Anyway...had just been wanting to post this as additional food for thought that people can digest as they ponder going into/ staying with / leaving nursing. Would love to hear what other people have to say about the careers they're leaving or have left behind!
    NewDeb07 and oldiebutgoodie like this.
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  3. 10 Comments so far...

  4. 1
    Congrats on your acceptance. I have a CS background, was actually my field of study in college and my second career. I don't miss the computer bidness at all. It is THE most dog-eat-dog profession I know of. By comparison, nursing is pretty kick back, if not boring at times.

    Nursing is my third career, so I'll leave it just to when I was in pools and hot tubs. Way back.

    I miss: being outside at work. When it was hot, I'd jump into a client's pool to cool off. Having a good tan.
    I don't miss: Working in the sun from daybreak to sunset 6 days a week from May 1 to Labor day.

    I miss: Making obscene money in spring and summer for relatively easy work.
    I don't miss: Draining a significant chunk of my savings account every winter because the phone never rang. Doing collections.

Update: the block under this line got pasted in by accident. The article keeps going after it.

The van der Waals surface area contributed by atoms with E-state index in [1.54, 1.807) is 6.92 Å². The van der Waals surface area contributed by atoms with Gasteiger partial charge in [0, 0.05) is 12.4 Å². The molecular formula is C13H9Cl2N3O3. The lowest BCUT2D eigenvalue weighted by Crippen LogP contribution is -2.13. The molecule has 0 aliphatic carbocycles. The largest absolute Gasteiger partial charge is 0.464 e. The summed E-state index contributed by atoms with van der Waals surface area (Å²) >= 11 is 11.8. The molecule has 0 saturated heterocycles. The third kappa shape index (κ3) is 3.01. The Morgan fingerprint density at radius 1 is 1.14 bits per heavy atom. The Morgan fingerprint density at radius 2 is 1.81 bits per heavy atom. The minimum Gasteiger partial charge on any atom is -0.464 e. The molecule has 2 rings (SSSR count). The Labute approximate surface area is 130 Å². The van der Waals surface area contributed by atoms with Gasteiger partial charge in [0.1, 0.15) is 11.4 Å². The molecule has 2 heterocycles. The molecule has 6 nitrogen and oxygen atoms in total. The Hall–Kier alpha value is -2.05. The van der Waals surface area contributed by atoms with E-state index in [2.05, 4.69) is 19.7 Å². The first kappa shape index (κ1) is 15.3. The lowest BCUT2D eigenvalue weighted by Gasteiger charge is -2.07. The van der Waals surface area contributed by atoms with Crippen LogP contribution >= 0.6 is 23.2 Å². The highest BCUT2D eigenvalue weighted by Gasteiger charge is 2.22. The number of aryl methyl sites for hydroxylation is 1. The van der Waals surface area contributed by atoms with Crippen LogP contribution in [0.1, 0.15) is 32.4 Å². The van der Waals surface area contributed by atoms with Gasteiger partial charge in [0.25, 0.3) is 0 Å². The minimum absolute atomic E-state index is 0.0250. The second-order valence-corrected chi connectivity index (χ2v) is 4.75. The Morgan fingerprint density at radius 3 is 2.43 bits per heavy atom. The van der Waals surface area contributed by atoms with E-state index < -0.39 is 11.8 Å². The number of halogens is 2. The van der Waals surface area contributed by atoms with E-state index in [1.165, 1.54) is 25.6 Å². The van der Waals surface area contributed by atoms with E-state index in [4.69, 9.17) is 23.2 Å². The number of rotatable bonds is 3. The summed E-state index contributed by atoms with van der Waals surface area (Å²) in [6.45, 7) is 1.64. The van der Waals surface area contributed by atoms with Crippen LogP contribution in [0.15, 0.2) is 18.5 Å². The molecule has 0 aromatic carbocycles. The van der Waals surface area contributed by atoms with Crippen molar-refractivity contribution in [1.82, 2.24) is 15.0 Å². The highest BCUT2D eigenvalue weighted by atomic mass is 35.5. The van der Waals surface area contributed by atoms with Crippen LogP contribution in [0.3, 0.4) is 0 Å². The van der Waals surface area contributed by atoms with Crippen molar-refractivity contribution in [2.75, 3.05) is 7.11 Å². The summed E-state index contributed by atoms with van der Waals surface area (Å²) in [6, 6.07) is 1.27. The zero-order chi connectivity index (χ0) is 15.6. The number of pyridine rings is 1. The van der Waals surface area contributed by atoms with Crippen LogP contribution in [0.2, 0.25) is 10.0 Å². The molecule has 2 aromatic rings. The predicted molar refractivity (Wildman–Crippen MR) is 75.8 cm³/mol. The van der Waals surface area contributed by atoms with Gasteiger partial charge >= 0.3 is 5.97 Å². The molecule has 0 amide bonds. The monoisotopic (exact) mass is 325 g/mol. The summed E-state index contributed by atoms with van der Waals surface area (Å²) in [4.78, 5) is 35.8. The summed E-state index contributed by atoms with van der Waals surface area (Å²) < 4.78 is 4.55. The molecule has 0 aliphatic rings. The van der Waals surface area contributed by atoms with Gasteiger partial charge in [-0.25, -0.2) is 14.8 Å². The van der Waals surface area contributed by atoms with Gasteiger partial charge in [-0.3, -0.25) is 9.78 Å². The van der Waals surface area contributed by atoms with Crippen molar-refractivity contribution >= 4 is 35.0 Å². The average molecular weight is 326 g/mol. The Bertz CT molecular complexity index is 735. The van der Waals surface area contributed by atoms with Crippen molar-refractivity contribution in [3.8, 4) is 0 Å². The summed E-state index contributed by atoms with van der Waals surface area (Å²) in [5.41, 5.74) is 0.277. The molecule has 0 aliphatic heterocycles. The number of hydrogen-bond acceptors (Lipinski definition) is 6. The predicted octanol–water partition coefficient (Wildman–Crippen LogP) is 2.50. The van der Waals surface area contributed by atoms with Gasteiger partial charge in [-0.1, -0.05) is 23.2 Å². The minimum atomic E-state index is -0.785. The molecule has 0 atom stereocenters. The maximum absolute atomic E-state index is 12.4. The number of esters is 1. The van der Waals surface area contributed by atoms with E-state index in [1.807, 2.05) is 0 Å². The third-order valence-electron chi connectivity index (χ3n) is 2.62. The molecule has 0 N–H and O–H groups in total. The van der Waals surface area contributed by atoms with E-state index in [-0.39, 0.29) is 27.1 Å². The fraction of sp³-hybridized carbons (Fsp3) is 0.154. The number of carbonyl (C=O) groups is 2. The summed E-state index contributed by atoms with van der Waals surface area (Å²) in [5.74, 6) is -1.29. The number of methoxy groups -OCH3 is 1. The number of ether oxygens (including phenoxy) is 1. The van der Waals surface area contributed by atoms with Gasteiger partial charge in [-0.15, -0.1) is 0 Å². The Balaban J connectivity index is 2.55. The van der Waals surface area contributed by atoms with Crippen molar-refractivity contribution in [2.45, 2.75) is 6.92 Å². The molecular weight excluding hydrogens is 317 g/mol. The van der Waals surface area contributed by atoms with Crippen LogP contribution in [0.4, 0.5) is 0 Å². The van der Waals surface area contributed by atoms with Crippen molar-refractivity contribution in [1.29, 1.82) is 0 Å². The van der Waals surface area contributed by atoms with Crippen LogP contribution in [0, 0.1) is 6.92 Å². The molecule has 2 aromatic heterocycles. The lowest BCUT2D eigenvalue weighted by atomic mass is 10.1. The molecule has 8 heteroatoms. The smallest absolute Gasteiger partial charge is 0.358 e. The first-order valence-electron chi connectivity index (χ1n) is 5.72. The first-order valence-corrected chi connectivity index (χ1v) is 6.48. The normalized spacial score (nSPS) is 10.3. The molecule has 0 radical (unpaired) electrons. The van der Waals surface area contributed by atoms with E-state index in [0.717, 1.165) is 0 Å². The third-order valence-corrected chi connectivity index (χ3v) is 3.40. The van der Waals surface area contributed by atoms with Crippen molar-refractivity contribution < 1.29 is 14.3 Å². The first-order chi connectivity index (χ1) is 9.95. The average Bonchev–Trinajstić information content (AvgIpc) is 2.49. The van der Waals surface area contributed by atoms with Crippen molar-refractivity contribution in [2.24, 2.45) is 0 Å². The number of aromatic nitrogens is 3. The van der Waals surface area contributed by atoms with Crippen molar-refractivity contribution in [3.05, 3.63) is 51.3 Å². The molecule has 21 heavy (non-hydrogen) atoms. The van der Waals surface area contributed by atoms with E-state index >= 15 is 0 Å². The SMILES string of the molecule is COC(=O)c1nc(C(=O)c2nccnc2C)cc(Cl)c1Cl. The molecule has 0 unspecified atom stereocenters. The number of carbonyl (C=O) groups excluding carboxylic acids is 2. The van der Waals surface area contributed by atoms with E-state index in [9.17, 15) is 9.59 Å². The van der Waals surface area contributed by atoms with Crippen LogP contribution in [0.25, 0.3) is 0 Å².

I miss: Having winters off and being able to kick it 4 or 5 days a week.
    I don't miss: Having to lay people off every year.

    I miss: Being my own boss.
    I don't miss: Being my own boss.
    whodatnurse likes this.
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    let's see...since graduating with my first degree I've been a teacher, bartender, and retail manager

    I actually loved bartending because I could be silly and got to meet some interesting folks; I guess my only problem was the crappy pay--I worked in the one restaurant bar in the country that didn't want bar patrons to sit at the bar after a long shift and have a drink; we didn't even have a tv; mgmt. thought a full service bar cheapened the quality of the dining experience; btw. it was frickin Red Lobster, not some 5 star dining establishment; I stayed just because I loved the work I did and enjoyed my coworkers